The Moviehunter

Pulp Culture
Fox documentary about fake moon landings is lame

March 29, 2001
By Franklin Harris

Last week I wrote about the bad science in the Fox television series "The Lone Gunmen." Leave it to Fox to be a repeat offender.

"Conspiracy Theory: Did We Land on the Moon?" is a wretched little piece of science fiction masquerading as a documentary. The program first aired Feb. 15, and, apparently, someone at Fox thought so highly of it that it ran again March 21.

As the title suggests, the program presents "evidence" that the Apollo missions were faked. We never went to the moon. It was all an elaborate hoax played out on a secret soundstage.

If you think this sounds more like science fiction than science fact, you are more right than you know.

In 1978, Hollywood gave the world "Capricorn One," a TV movie about a bogus mission to Mars. It starred Elliott Gould, James Brolin, Hal Holbrook, Karen Black and a pre-bloody-glove O.J. Simpson.

The condensed version of the plot goes like this:

When NASA discovers a fatal flaw in its Mars-bound spacecraft, the agency, fearing budget cuts, decides to fake a Mars landing. The astronauts are whisked into hiding and forced to play along. It isn't long, however, before the astronauts realize how the movie they are making must end. They will conveniently "disappear," and NASA will claim their return vehicle was tragically lost in space.

If memory serves, "Capricorn One," which I haven't seen in years, is a fair suspense movie, but "Conspiracy Theory: Did We Land on the Moon?" is a lousy documentary, and it's easily debunked.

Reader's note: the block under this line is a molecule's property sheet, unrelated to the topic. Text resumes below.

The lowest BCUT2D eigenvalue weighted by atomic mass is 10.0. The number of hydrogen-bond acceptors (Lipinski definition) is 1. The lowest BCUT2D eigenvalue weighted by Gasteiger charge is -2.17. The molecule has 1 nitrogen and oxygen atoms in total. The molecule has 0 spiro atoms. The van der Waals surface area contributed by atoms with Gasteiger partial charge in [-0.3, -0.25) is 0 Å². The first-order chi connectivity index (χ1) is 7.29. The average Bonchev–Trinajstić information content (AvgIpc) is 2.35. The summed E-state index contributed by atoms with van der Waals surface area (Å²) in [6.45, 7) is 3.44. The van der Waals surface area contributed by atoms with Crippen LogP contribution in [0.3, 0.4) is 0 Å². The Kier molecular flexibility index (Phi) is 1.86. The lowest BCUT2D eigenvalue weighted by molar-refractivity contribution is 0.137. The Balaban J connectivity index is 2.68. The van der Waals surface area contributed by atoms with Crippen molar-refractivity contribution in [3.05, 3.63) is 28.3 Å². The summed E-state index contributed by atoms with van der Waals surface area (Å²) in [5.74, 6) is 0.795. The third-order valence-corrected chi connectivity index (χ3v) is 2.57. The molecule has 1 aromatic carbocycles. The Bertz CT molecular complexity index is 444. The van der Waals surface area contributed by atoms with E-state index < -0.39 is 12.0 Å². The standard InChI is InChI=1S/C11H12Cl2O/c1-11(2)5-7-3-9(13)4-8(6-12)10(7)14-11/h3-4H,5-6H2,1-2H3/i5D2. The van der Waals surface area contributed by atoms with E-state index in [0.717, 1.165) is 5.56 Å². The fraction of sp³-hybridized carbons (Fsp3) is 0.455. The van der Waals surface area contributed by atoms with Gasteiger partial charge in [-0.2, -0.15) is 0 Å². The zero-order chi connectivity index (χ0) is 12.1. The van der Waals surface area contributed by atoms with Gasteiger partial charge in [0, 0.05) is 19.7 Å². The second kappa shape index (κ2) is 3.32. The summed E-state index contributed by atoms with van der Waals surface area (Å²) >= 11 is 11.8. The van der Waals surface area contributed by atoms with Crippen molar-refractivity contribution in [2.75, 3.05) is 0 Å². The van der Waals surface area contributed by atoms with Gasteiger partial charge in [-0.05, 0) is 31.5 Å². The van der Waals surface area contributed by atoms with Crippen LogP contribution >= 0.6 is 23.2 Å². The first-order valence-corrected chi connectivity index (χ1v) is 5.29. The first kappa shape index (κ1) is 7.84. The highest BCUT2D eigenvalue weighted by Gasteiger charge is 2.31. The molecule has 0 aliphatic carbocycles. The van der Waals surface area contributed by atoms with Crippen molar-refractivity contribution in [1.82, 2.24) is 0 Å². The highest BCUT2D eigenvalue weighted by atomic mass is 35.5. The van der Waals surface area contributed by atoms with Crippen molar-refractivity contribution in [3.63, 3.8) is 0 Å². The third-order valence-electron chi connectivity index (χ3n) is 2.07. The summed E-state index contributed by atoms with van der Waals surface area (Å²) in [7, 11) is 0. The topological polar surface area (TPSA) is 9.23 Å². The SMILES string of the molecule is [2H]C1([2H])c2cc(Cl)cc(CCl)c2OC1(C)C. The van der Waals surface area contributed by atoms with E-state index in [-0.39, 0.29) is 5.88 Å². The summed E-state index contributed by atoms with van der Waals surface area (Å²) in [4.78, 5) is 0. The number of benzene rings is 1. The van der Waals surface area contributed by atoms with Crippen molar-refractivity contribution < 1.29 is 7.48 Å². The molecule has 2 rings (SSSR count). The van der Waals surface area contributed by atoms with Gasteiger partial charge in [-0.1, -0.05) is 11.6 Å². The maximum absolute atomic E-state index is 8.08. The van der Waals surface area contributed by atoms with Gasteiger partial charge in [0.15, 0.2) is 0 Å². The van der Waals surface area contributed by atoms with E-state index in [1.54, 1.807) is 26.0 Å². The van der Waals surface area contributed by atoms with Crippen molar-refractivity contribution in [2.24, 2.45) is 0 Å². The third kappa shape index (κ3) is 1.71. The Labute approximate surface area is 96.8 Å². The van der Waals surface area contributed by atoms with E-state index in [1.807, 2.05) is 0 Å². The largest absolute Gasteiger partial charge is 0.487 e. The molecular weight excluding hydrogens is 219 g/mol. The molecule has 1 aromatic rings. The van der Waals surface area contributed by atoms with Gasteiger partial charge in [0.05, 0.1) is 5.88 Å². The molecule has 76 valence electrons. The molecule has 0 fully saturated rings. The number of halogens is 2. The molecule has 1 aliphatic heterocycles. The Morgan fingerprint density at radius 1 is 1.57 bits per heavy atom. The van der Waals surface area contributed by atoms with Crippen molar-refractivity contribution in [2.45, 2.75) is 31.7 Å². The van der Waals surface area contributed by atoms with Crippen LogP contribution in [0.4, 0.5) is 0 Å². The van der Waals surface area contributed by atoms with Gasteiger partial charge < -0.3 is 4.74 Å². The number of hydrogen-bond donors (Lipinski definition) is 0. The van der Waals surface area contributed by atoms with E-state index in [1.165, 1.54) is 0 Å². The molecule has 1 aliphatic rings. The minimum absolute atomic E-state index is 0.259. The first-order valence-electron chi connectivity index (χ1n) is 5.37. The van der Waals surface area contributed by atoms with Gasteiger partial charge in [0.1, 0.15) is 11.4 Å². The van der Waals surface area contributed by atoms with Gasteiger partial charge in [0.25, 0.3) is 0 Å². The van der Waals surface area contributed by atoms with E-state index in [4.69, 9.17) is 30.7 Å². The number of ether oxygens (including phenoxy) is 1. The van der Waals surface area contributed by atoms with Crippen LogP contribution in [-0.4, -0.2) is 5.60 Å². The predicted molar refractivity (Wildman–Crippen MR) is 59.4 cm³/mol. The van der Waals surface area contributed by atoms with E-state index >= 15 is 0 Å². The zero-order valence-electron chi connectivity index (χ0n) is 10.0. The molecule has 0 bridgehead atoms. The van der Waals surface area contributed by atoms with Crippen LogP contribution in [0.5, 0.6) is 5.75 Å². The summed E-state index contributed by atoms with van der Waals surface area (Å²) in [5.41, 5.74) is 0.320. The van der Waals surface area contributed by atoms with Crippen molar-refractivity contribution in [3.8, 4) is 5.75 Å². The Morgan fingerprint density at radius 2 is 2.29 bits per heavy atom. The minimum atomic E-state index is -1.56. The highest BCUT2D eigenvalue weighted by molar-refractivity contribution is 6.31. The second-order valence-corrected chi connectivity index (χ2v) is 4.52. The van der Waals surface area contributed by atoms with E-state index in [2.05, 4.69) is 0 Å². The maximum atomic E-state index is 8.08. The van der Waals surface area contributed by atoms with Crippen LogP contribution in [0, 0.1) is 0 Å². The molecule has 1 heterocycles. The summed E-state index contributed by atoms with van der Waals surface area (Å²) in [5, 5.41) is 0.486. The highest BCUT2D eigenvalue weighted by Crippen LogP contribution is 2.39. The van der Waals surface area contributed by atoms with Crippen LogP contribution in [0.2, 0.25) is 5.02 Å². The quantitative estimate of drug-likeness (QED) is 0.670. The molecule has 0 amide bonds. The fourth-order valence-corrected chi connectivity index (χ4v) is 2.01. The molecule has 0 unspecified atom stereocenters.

Astronomer Phil Plait is one of those leading the charge for science. His Web site,, is an invaluable resource for people interested in how space travel really works.

In addition to correcting scientific inaccuracies in sci-fi movies like "Mission to Mars" and "Red Planet," Plait takes on bad science in the news media and, of course, Fox TV specials.

One claim made by those promoting the hoax theory is that there are no stars visible in any of the footage taken on the lunar surface. But this isn't surprising at all.

Astronauts taking pictures on the moon had to adjust their camera equipment to deal with sunlight reflecting off the lunar surface and their own spacesuits. That means they used fast exposures and narrow aperture settings. Since stars are faint, the starlight simply didn't have time to register on film.

Don't believe me? Here is an experiment: Try to take pictures of the night sky using camera settings intended for daytime photography. Now, count the number of stars in your photos.

Hoax proponents also claim that it was impossible for astronauts to go to the moon because radiation from the Van Allen Belts surrounding the Earth would have killed them.

This claim plays into the public's fear of anything having to do with radiation, but it has no basis in reality. The metal shielding of the Apollo spacecraft was more than enough to protect the astronauts. In any event, the Apollo spacecraft traversed the belt in a little more than an hour, too quickly for the astronauts to be hurt, much less killed.

And the Fox broadcast doesn't even try to explain all of the moon rocks brought back from the lunar surface. Any geologist can tell you that those rocks are not from around here.

Fox has a long track record of broadcasting TV specials promoting all sorts of dubious paranormal claims. The most infamous example is "Alien Autopsy: Fact or Fiction?" which alleges that the U.S. government recovered the bodies of extraterrestrials and that scientists dissected at least one of them, recording the procedure on film.

For the record, this means that Fox seems to believe that alien beings come to the Earth all the time, but that we can't even get to the moon.

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